Now to Get New START Through the Senate
At a White House briefing on the “New START” treaty on mutual nuclear weapons reductions with the Russians, senior Obama administration officials pressed the case that there ought to be what Secretary of State Hillary Clinton called “broad bipartisan support” for the accord, which requires 67 votes in a deeply partisan Senate for ratification. “National security has always produced large bipartisan majorities and I see no reason why this should be different,” Clinton said.
Robert Gates, who served as defense secretary for George W. Bush and as a national security official for most GOP administrations going back to Gerald Ford, repeatedly and personally vouched that the treaty does not constrain any plans for European missile defense — a Republican priority — adding that it might “hopefully make [the Russians] a partner in a European-wide defense capability” at some point in the future. But between the treaty and the administration’s $5 billion request for maintaining the existing U.S. nuclear stockpile, “I think we addressed the concerns that may have been on the Hill.” Undersecretary of State Ellen Tauscher, who helped negotiate the treaty, added that “this is a strategic offensive weapons treaty,” and discussions with the Russians all focused on that — meaning that missile defense isn’t impacted by its provisions — and the schedule for the phased deployment of the missile shield in Romania is similarly unimpacted.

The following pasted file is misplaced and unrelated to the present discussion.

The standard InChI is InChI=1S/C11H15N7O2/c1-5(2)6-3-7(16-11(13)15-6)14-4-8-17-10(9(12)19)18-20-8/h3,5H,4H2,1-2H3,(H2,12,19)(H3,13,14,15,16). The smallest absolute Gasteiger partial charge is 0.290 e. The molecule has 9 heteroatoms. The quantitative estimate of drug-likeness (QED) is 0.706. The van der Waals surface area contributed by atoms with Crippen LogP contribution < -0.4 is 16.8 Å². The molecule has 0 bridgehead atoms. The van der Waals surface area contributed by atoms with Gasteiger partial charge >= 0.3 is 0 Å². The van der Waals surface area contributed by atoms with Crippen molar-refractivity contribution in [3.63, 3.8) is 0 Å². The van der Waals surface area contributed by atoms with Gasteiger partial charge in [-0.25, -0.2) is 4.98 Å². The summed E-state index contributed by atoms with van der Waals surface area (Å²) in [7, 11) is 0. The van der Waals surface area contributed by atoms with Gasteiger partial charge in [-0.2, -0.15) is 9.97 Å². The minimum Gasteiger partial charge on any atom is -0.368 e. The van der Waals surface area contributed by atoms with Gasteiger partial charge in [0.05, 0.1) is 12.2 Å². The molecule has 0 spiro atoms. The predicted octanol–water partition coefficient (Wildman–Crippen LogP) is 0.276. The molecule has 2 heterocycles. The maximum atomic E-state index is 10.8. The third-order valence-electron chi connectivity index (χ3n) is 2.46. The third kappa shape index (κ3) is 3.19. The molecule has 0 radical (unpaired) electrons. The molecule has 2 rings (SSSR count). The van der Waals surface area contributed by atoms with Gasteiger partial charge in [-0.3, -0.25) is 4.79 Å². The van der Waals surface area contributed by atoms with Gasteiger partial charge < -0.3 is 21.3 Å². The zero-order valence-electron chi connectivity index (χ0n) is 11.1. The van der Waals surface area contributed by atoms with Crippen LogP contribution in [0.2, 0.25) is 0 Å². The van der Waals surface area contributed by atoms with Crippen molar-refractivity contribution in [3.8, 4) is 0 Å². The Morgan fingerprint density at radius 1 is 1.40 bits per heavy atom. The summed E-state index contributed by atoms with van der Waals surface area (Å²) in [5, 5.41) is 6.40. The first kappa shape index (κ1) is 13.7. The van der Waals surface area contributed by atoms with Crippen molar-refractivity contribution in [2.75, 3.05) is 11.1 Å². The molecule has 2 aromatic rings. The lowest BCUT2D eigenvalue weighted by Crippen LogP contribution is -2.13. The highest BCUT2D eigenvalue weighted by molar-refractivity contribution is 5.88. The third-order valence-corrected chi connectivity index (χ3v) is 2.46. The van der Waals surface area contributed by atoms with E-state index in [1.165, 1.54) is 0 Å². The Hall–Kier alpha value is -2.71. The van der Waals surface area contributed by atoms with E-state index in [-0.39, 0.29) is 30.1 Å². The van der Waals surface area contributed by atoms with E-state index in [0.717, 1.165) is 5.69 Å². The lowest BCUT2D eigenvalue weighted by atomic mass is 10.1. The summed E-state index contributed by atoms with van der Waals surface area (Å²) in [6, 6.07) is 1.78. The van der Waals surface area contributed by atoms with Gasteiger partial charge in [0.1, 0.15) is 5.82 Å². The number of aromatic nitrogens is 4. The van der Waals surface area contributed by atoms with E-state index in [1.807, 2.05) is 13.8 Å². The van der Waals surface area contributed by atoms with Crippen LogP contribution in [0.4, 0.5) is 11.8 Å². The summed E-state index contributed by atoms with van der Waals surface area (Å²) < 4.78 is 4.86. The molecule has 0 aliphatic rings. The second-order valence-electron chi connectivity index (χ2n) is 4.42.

Whether the merits of the treaty will be enough to satisfy Republicans who want to deal Obama a bloody nose on a top priority of his agenda remains to be seen. While the press briefing went on, Sen. John Kerry (D-Mass.), the chairman of the Foreign Relations Committee, issued a statement that despite “a partisan breakdown in recent years,” the treaty poses an opportunity to “renew the Senate’s bipartisan tradition on arms control and approve ratification of this new treaty in 2010. I know that can happen.”